Hodgson a huge admirer of Canaries but Eagles’ chief issues a warning

Crystal Palace manager Roy Hodgson greets Norwich City head coach Daniel Farke prior to his side's 2

Crystal Palace manager Roy Hodgson greets Norwich City head coach Daniel Farke prior to his side's 2-0 Premier League win Picture: Paul Chesterton/Focus Images Ltd - Credit: Paul Chesterton/Focus Images Ltd

Roy Hodgson is backing Norwich City to get better but warns the real grind is only starting in the Premier League.

The Crystal Palace chief plotted a 2-0 defeat over the newly-promoted Canaries at Selhurst Park, after revealing prior to the game he is a huge admirer of how City bucked the trend and built a Championship title-winning squad without needing to open the cheque book.

"We all know money doesn't guarantee you any success, it's just something that excites people towards the end of transfer window to see who has spent the most and who has won the transfer battle," he said.

"You would be hopeful the money you are spending is on good players and good players will make you a better team, but there are no guarantees that will make you better than the team that hasn't spent much at all.

"There is another aspect to this too where when a team have a wonderful season like Norwich did in the Championship and they have good young players they are introducing into the team, sometimes keeping that team together you get the benefits of all the success.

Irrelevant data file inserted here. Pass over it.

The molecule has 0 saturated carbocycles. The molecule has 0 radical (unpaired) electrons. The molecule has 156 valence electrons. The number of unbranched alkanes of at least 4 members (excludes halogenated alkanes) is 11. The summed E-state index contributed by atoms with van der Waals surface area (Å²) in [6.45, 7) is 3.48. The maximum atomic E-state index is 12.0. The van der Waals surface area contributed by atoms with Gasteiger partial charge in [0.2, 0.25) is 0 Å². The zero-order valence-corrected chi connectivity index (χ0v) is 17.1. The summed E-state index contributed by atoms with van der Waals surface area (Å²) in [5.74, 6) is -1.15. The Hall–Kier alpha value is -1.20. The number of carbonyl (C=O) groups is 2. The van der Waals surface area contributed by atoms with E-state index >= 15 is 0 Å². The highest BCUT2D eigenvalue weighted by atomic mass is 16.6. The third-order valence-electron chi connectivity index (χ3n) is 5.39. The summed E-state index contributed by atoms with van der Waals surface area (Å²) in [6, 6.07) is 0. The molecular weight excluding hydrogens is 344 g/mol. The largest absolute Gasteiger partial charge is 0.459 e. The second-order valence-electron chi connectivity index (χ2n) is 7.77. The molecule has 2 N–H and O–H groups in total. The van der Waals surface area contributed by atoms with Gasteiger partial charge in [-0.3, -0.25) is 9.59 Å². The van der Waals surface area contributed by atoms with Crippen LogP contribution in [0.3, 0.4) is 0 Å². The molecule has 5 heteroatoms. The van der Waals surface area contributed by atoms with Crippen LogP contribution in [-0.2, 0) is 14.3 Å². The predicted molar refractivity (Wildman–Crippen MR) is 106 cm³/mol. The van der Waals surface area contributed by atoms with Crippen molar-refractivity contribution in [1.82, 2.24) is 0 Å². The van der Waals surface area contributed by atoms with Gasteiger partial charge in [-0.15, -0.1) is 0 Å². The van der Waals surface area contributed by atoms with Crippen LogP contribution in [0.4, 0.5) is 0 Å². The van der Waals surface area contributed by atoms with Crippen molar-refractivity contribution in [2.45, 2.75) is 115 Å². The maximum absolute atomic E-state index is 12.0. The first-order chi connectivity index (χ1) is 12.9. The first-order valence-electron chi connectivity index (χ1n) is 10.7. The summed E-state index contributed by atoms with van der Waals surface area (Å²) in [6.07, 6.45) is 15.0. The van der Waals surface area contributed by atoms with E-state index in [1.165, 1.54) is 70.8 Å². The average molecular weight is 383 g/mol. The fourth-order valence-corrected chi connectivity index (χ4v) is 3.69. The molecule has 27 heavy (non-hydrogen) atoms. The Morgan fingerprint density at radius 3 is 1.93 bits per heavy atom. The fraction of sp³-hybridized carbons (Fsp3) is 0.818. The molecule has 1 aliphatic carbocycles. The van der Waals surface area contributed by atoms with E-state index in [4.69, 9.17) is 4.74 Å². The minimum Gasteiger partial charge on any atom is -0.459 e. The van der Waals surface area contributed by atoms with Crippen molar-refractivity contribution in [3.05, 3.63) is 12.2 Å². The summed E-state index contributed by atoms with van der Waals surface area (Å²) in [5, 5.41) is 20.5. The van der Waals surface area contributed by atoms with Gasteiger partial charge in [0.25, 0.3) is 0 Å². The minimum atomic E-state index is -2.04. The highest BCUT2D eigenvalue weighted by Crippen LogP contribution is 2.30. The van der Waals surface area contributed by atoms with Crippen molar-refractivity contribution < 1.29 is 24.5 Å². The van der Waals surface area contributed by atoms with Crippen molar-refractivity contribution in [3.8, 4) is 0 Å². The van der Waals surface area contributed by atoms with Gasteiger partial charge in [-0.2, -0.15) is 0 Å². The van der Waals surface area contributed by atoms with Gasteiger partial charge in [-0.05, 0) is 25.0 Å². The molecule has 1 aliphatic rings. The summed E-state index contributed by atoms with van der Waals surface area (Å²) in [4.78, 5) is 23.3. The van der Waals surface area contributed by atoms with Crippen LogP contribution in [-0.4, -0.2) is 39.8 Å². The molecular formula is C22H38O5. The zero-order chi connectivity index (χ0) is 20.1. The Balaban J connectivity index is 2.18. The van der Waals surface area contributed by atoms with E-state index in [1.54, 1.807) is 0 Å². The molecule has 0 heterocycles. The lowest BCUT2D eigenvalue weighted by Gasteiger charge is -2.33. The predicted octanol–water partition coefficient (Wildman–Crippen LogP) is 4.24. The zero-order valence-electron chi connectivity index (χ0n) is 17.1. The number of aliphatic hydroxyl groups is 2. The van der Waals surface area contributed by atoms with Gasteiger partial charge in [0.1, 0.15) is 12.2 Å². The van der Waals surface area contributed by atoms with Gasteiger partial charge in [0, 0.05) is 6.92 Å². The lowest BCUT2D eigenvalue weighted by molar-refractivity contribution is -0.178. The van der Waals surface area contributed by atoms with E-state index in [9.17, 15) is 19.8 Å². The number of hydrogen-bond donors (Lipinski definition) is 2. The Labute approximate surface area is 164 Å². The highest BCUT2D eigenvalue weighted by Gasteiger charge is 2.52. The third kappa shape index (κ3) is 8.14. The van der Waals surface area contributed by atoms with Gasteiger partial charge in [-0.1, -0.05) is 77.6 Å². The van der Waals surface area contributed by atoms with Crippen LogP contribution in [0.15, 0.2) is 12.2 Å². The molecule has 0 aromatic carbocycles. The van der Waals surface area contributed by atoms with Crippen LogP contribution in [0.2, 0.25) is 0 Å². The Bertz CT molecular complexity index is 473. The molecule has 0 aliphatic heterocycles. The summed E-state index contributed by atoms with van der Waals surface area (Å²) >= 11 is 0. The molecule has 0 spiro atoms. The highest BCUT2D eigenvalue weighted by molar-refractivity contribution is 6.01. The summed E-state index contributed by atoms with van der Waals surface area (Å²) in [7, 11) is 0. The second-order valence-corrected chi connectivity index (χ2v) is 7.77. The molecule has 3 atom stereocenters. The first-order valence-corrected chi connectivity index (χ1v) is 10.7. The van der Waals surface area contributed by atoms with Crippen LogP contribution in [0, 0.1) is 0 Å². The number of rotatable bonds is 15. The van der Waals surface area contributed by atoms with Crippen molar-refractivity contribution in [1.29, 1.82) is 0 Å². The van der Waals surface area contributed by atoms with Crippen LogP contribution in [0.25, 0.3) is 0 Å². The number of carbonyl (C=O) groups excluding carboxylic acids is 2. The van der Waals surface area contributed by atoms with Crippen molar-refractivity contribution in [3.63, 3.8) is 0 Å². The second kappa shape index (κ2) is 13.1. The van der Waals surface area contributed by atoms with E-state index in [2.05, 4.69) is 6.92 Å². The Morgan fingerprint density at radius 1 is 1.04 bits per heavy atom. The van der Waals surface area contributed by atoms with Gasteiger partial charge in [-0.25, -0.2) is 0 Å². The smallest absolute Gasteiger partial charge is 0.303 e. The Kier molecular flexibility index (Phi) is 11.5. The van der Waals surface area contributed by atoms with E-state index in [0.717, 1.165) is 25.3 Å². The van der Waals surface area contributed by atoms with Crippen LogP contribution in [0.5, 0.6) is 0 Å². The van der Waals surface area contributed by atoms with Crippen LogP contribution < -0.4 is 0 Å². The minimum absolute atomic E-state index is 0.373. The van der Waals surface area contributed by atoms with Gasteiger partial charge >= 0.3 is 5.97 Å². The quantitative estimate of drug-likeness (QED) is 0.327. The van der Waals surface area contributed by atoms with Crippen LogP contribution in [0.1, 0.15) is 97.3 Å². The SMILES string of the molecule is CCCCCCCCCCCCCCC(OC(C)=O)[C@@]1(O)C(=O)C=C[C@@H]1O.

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"They know each other, they know exactly how each other plays and they have good players and all of those things can help you, certainly at the start of the season before sometimes the grind sets in.

"Of course that is when real judgement of teams has to be made - 14, 15 or 18 games into the season where the euphoria has passed long ago and it does become once again about the day-to-day work and day-to-day performances."

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Hodgson admitted his side had to endure a difficult period prior to half-time before easing to a win inspired by Wilfried Zaha.

"There was definitely a spell towards the end of the first-half where I thought we started to sag with our defence," he said.

"They were getting the ball into the areas where we didn't really want them to have it .ie. that corridor if you like between the midfield and the back players and I thought we really tightened up in the second-half.

"Wilf's done that in the last few games. He was even better against Wolves. He had an excellent game."

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